Looking at a Class A coat is like reading a book or sitting next to a guy in a bar and hearing his whole life story. This one was the right size for the body on the bed and it had Kramer on the nameplate, which matched the dog tags. It had a Purple Heart ribbon with two bronze oak leaf clusters to denote a second and third award of the medal, which matched the scars. It had two silver stars on the epaulettes, which confirmed he was a major general. The branch insignia on the lapels denoted Armor and the shoulder patch was from XII Corps. Apart from that there were a bunch of unit awards and a whole salad bowl of medal ribbons dating way back through Vietnam and Korea, some of which he had probably earned the hard way, and some of which he probably hadn’t. Some of them were foreign awards, whose display was authorized but not compulsory. It was a very full coat, relatively old, well cared for, standard-issue, not privately tailored. Taken as a whole it told me he was professionally vain, but not personally vain.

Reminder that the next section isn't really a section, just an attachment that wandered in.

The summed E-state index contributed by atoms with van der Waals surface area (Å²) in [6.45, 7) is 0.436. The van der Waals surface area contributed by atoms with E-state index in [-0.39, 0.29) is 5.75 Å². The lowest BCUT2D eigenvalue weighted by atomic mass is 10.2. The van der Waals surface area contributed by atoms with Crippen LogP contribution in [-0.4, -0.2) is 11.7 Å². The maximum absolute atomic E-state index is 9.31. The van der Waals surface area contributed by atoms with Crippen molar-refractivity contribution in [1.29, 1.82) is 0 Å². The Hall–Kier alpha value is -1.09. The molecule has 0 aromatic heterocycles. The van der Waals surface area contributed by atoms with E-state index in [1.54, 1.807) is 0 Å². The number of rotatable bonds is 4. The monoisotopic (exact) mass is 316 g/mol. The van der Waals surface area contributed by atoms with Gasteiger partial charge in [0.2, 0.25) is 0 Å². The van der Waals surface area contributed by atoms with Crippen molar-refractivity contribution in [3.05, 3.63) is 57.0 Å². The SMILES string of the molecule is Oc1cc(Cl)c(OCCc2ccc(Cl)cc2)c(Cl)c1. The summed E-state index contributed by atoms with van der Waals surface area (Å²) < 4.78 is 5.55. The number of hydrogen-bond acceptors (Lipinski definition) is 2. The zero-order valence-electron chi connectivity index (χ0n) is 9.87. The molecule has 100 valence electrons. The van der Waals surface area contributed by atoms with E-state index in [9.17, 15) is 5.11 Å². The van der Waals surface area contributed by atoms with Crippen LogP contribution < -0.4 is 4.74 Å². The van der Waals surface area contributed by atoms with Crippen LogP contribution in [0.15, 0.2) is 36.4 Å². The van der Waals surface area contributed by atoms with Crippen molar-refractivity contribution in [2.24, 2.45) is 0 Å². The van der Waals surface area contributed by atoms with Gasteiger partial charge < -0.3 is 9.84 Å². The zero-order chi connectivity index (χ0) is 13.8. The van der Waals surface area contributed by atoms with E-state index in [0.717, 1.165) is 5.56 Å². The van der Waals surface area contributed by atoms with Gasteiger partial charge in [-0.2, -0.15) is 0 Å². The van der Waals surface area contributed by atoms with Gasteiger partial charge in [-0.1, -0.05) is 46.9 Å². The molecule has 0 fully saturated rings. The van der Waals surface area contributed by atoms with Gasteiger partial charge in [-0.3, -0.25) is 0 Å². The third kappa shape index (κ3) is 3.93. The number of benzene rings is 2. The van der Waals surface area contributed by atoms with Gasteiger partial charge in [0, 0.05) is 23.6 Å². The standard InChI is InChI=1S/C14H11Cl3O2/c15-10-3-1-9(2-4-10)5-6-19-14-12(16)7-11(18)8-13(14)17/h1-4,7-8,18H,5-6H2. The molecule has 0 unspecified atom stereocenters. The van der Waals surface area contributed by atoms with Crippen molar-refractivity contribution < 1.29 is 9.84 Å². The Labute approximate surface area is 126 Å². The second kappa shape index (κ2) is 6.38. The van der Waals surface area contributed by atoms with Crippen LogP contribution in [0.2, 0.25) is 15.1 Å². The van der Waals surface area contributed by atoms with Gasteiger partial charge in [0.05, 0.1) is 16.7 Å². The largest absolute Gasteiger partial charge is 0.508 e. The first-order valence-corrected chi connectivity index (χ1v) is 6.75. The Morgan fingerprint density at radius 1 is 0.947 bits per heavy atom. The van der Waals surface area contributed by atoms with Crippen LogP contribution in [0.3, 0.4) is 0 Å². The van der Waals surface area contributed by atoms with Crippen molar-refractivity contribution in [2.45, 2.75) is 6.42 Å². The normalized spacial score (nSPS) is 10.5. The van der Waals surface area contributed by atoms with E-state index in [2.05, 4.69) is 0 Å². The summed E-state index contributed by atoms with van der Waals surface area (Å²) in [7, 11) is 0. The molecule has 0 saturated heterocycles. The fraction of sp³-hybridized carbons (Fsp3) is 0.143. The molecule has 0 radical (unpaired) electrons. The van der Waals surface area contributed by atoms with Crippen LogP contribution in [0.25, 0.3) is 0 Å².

I went through the pockets. They were all empty, except for a key to the rental car. It was attached to a keyring in the shape of a figure 1, which was made out of clear plastic and contained a slip of paper with Hertz printed in yellow at the top and a license-plate number written by hand in black ballpoint underneath.

There was no wallet. No loose change.